Shrewsbury's Beaton reflects on first few months as state representative


By Bonnie Adams Government Editor
Shrewsbury's Beaton reflects on first few months as state representative
Matthew Beaton

Shrewsbury – Since he was sworn in as a state representative Jan. 5, Matthew Beaton has been a busy man. The Shrewsbury resident, a Republican who represents the 11th Worcester District (Shrewsbury, as well as two Westborough precincts), still oversees his business, Beaton Construction, while immersing himself in all things Beacon Hill. And he and his wife, Laura, have also been putting the final touches on their new home, while they await the birth of their first child later this spring.

For Beaton, who had been a Shrewsbury Town Meeting member but had never run for any other office other than representative, his new job ties together many facets of his life.

“I really love the state process of [the Legislature],” he said, “and I'se always been fascinated by history, especially the Colonial era. And as a business owner, I have had many decisions on the state level affect my company so that has always interested me.”

The opportunity to be in a position to help others is also a big draw, he said. That mission of giving back was instilled in him at an early age by his mother, Julianne DeFeudis, and by his experience attending St. John's High School in Shrewsbury.

“I really didn's know what to expect [regarding going to Beacon Hill],” he said, “but everyone in both parties has been friendly, engaging and helpful. George Peterson [a fellow Republican who also represents parts of Westborough] in particular has been a great support.”

Each week, Beaton spends time working in legislative committees, meeting with advocacy groups and constituents, and attending as many community events as he can.

One of the committees he currently serves on, the Joint Committee on Environment, Natural Resources and Agriculture, is a great fit for him, he said, as green building technology and energy efficiency are two of his passions.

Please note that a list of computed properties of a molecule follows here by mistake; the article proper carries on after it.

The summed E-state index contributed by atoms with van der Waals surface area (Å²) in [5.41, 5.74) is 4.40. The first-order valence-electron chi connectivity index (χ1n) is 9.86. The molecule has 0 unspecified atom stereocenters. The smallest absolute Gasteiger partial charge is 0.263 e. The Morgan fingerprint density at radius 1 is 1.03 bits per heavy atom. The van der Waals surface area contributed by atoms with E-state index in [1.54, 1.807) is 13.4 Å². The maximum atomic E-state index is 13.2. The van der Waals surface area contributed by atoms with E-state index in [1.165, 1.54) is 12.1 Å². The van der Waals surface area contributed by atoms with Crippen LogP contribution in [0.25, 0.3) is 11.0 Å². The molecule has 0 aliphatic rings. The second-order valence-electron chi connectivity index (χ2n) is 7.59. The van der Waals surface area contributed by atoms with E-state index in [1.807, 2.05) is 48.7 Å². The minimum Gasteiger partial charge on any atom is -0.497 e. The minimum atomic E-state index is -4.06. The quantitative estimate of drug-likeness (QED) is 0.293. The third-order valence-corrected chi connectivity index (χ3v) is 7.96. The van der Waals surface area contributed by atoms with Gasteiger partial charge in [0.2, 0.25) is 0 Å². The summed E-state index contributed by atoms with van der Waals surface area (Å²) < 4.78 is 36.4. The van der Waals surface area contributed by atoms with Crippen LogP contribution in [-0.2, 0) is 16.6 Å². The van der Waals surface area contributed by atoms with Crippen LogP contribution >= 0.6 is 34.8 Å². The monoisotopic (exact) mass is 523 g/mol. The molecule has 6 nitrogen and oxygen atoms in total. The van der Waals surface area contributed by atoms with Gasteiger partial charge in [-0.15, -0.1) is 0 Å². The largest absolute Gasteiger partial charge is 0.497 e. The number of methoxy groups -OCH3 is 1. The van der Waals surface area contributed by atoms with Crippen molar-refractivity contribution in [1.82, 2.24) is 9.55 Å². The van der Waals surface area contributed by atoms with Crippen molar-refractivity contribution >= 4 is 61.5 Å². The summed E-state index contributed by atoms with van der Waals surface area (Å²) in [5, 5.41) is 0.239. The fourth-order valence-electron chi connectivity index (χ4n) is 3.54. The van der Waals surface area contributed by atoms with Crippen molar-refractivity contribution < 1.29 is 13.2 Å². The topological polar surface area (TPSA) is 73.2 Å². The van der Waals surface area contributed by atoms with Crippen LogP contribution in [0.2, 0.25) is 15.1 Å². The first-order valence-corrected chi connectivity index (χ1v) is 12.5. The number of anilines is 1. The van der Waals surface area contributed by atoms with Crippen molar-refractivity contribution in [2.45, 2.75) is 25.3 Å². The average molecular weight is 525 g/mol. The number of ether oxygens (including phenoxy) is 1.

“Energy efficiency and improvements will help lower operational costs, especially in our public buildings,” he said. “But there's too much shortsightedness, too much what feels politically good at the time. If we all met more in the middle on issues like this, there would be tremendous progress.

” By making buildings more energy efficient, money could be saved that could then be used for other purposes. Improving energy efficiency would also help lower the demand of those services.”

As a small business owner, Beaton is very aware of the pressure mandated by government regulations, such as those currently in review by the Environmental Protection Agency. They can have an enormous impact on the economic health of a business.

“There has to be common sense,” he said. “Some of these [mandates] will end up strangling not only small businesses, but towns as well.”

Another committee he serves on is the Joint Committee on Mental Health and Substance Abuse.

“I am happy to be on it,” he said. “It's tough to look someone [who is suffering] in the eye and deny them something. It's incredibly difficult. But it's critical that we look at our essential services and be able to help those who truly need it. We also need to realize that there are opportunists out there, as well as redundant services.”

As for future plans as a politician, he said, “I'se never been one to look too far into the future. I would never rule anything out though.”

For now, being a state representative and a father-to-be, he said, suits him just fine.

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